The following story also appeared on The Dallas Morning News.
Dallas city officials acknowledge retirement party funds sought inappropriately
Distributed by McClatchy-Tribune Business News
February 11, 2012 Saturday
BYLINE: Steve Thompson, The Dallas Morning News
SECTION: STATE AND REGIONAL NEWS
Feb. 11--At first glance, the retirement announcement posted inside Dallas City Hall on Friday morning looked like others that frequently adorn the bulletin boards there.
It heralded a coming retirement party for Rebecca Rasor, the city's managing director of the Trinity River Corridor Project.
But then the flier said this: "Special thanks to our contributing sponsors." It listed half a dozen companies, including key city contractors on the Trinity River project.
By Friday evening, after questions from The Dallas Morning News, the fliers came down and city officials acknowledged that an employee's solicitation of money for the event from contractors was inappropriate.
One ethics expert characterized the arrangement as a "shakedown."
"It's clearly wrong," said Rita Kirk, who directs the Cary M. Maguire Center for Ethics & Public Responsibility at SMU. "There's no gray area."
Late Friday, City Manager Mary Suhm said she asked the Trinity Commons Foundation, which was helping organize the event, to refund the contractors' money.
"The integrity of the city is paramount," said a statement from Suhm. "The employee will be counseled and disciplined accordingly."
The employee, Sarah Standifer, is a manager in the city's Trinity Watershed Management Department. She could not be reached for comment.
According to the flier, the retirement party was to be held Feb. 24 at the White Rock Pump Station, a city venue at White Rock Lake where people can book events.
The contractors funding it included the engineering firm HNTB, which will be responsible for certifying the Trinity River levees after upcoming upgrades to make them suitable for basic flood protection. In 2009, the city hired HNTB for more than $25 million to test the levees and devise a plan to fix them.
Another contributor, Halff Associates, was previously responsible for certifying the levees and has been involved in a variety of contracts with the city. It also was one of the firms the North Texas Tollway Authority hired to advance the Trinity toll road.
Efforts on Friday to reach officials of HNTB and Halff Associates were unsuccessful. Rasor did not respond to an email seeking comment.
The flier did not mention the involvement of the Trinity Commons Foundation, a nonprofit group that advocates for the Trinity River project and helped lead the fight against the unsuccessful 2007 referendum to stop the Trinity toll road.
Asked about the flier, a city spokesman at first defended the arrangement, saying that the foundation was responsible for the party. He acknowledged that the flier should have made that clear.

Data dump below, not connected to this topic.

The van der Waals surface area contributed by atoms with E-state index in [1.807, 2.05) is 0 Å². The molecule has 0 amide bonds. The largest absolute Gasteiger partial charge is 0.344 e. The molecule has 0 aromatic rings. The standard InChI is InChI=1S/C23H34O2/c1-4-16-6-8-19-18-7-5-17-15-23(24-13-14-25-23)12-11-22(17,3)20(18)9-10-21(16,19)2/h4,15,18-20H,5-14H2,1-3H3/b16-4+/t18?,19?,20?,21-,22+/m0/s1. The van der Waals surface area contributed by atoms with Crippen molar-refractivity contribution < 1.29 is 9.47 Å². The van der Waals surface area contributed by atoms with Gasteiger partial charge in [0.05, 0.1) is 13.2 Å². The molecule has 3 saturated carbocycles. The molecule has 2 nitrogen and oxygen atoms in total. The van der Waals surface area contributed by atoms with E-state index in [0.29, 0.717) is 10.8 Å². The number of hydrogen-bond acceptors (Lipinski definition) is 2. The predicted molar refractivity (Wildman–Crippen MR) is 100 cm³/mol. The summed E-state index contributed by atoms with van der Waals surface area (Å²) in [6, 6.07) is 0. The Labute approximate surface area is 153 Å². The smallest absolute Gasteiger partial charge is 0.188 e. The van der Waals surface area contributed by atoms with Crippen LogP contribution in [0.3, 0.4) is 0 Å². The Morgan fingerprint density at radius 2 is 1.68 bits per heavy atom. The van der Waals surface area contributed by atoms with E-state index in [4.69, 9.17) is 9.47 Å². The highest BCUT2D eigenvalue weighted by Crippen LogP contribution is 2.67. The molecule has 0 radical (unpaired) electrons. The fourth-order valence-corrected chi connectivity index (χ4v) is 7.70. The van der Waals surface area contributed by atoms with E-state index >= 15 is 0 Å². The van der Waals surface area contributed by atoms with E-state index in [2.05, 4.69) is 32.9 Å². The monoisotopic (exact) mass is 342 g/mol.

"The Trinity Commons Foundation is hosting the event and funding it via private donations," said city spokesman Frank Librio in an email. "The flier announcing the event does not make that clear and is being revised to reflect that."
But that stance changed after Craig Holcomb, executive director of the foundation, told The News that a city employee solicited the money from the contractors.
Holcomb said that he and Standifer were organizing the party and that she contacted the contractors for donations. He said he wasn't sure of the exact amounts, but it was several hundred dollars per contractor. The total event was to cost a few thousand dollars or less, Holcomb said.
"It will depend on how much comes in from the contributors," Holcomb said. He defended the arrangement, saying Rasor has long served the city and deserves a decent retirement party.
"If this were a party at the Crescent Club where we were serving single-malt scotch and lobster and they were chipping in $15,000 each for this, that would be one thing," Holcomb said. "But this is not going to be that kind of event. This is going to be a beer and popcorn event."
Informed of Standifer's involvement, city officials conceded it should not have happened.
"Even though the employee had the best of intentions to offer help in the planning of the event, it is not appropriate for a staff member to make these types of calls on behalf of the outside event organizer," Librio said in an email.
Kirk, the SMU ethics expert, said it would have been OK for the foundation to organize the event and collect private donations. Then, she said, city employees presumably would not have known who contributed, or how much.
But for a city employee to ask the contractors for donations was crossing a clear boundary, she said. "There's no way that somebody that's doing business with them feels like they can say no."
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Copyright 2012 The Dallas Morning News